I was trying to reason about how could quantum mechanics be related to the space-time curvature, and I have ended up in an apparent contradiction, which puzzles me. It would be nice if someone could point out if I am mistaken.
Let's say one wants to determine a distance, for instance, the position of a particle, with high precision. Then, according to the uncertainty principle, one has to sacrifice accuracy on how well the momentum of the particle can be known, so trying to resolve a distance more precisely involves an increase in momentum uncertainty. On the other hand, according to general relativity, the curvature of spacetime is related to the energy and momentum of whatever matter present, so, if curvature is dependent on momentum, increasing momentum uncertainty should lead to increasing "curvature uncertainty" (although I don't think I have ever heard this term used). This is where I'm having trouble: since the distance between two points depends of the curvature between them (that is, the intrinsic curvature of a surface depends of the distance relationships that hold within it), then an increase in curvature uncertainty would imply an increase in distance (hence position) uncertainty, which seems in contradiction with the initial assumption.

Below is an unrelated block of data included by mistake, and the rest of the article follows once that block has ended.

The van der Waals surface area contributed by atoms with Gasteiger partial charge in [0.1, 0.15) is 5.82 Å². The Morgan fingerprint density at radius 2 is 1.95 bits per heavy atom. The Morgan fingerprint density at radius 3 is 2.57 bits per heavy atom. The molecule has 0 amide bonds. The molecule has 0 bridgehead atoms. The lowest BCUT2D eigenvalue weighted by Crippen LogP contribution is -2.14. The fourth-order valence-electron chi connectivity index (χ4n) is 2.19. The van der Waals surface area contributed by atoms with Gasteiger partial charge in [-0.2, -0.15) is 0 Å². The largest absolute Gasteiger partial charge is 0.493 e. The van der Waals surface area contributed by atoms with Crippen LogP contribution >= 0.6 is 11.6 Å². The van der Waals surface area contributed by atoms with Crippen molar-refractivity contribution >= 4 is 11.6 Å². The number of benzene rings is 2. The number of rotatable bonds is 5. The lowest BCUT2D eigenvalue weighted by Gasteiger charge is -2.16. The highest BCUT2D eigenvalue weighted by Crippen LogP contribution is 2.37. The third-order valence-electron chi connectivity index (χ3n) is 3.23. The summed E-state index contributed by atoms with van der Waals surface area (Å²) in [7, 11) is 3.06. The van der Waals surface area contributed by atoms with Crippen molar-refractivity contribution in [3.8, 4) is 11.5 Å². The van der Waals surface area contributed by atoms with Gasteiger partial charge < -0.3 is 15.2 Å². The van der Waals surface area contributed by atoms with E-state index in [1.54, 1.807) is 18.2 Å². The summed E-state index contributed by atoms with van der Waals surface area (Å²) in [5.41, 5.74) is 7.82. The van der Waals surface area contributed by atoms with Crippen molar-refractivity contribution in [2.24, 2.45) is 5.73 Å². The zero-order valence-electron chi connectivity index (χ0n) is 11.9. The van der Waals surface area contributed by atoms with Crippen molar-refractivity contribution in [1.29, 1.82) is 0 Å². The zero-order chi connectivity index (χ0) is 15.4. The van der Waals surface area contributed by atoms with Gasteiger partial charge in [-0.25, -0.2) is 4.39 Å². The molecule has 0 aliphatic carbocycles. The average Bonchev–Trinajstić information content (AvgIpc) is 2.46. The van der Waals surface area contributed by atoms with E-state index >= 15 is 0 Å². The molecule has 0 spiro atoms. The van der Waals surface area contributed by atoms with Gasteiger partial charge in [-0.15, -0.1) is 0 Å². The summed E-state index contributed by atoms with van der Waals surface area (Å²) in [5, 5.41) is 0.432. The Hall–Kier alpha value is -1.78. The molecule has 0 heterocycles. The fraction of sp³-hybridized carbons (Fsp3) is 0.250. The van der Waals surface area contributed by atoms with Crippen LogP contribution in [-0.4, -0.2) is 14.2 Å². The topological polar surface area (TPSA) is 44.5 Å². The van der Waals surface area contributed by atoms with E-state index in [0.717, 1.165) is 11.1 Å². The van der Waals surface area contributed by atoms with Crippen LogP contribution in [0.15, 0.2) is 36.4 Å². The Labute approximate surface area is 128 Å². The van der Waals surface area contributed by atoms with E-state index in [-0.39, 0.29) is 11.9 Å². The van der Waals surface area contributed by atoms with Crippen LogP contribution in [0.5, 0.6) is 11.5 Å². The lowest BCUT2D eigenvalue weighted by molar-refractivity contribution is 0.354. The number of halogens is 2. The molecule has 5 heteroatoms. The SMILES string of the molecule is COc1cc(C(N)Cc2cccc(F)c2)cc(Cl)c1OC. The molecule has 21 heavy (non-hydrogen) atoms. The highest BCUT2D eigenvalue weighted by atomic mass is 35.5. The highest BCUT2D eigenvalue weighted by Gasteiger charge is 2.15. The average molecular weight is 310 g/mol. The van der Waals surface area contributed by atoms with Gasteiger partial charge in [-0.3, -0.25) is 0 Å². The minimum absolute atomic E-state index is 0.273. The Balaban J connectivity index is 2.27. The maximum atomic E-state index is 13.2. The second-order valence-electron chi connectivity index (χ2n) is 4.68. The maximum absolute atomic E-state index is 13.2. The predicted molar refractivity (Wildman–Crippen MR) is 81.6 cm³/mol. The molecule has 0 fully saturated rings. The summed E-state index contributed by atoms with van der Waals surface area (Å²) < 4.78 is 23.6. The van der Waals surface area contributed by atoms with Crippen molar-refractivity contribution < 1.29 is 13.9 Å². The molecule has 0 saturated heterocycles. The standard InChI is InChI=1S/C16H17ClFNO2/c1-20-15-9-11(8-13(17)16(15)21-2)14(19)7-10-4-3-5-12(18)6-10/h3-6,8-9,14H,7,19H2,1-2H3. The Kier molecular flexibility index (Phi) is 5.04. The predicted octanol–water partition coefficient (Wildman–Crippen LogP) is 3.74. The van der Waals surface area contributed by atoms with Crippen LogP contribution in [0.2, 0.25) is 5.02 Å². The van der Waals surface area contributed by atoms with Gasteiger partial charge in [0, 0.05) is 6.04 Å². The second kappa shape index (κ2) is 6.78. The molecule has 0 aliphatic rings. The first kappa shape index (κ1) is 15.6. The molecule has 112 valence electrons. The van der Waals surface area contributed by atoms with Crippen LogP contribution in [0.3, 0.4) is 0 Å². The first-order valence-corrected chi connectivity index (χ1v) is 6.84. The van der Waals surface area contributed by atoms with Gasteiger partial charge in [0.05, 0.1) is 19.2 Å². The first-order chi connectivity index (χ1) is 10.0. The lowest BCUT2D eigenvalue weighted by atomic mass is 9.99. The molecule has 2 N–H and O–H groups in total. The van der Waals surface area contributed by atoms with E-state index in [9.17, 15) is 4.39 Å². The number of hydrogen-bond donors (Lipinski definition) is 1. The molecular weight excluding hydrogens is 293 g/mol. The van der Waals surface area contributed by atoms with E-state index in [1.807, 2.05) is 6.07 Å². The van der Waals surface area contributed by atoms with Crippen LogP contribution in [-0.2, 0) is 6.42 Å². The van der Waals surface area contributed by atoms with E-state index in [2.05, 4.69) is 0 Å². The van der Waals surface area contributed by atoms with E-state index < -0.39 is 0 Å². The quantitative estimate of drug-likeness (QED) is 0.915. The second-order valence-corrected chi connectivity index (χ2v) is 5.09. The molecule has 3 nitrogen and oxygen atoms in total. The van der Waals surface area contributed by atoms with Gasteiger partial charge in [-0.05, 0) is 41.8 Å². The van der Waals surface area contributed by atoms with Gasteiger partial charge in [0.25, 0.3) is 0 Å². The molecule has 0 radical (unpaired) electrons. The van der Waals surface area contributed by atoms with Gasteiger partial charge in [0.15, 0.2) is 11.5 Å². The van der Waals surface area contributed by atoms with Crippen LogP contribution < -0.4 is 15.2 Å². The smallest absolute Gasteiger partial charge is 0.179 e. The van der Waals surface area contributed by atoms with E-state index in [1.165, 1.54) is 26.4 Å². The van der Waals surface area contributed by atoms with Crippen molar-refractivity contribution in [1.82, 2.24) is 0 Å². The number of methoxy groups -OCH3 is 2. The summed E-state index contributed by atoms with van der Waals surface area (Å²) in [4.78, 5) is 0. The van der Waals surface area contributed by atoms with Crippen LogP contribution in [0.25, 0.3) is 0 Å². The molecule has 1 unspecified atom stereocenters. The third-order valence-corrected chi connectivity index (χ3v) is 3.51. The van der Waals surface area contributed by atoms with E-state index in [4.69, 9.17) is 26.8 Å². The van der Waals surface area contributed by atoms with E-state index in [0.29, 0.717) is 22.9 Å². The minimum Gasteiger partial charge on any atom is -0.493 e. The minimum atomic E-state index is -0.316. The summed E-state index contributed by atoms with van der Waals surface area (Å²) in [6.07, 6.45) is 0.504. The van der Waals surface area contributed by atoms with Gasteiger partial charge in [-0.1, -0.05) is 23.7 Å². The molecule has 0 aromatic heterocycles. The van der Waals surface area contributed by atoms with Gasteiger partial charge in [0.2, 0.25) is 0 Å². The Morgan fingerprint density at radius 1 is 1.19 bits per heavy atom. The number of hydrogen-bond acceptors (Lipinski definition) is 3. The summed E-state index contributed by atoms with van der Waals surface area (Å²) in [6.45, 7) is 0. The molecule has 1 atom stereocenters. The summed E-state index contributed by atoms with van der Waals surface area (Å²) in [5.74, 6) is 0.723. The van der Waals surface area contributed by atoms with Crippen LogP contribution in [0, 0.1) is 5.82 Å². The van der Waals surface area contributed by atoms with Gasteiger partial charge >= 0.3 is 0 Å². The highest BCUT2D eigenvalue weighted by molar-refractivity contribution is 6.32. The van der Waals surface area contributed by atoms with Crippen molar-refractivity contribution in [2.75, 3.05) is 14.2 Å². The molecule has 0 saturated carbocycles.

I suppose the apparent paradox comes from introducing this "curvature uncertainty" in my argument, which does seem a bit odd. Is the whole argument incorrect, or could it be used as a way to show that infinitely small distances can't be measured?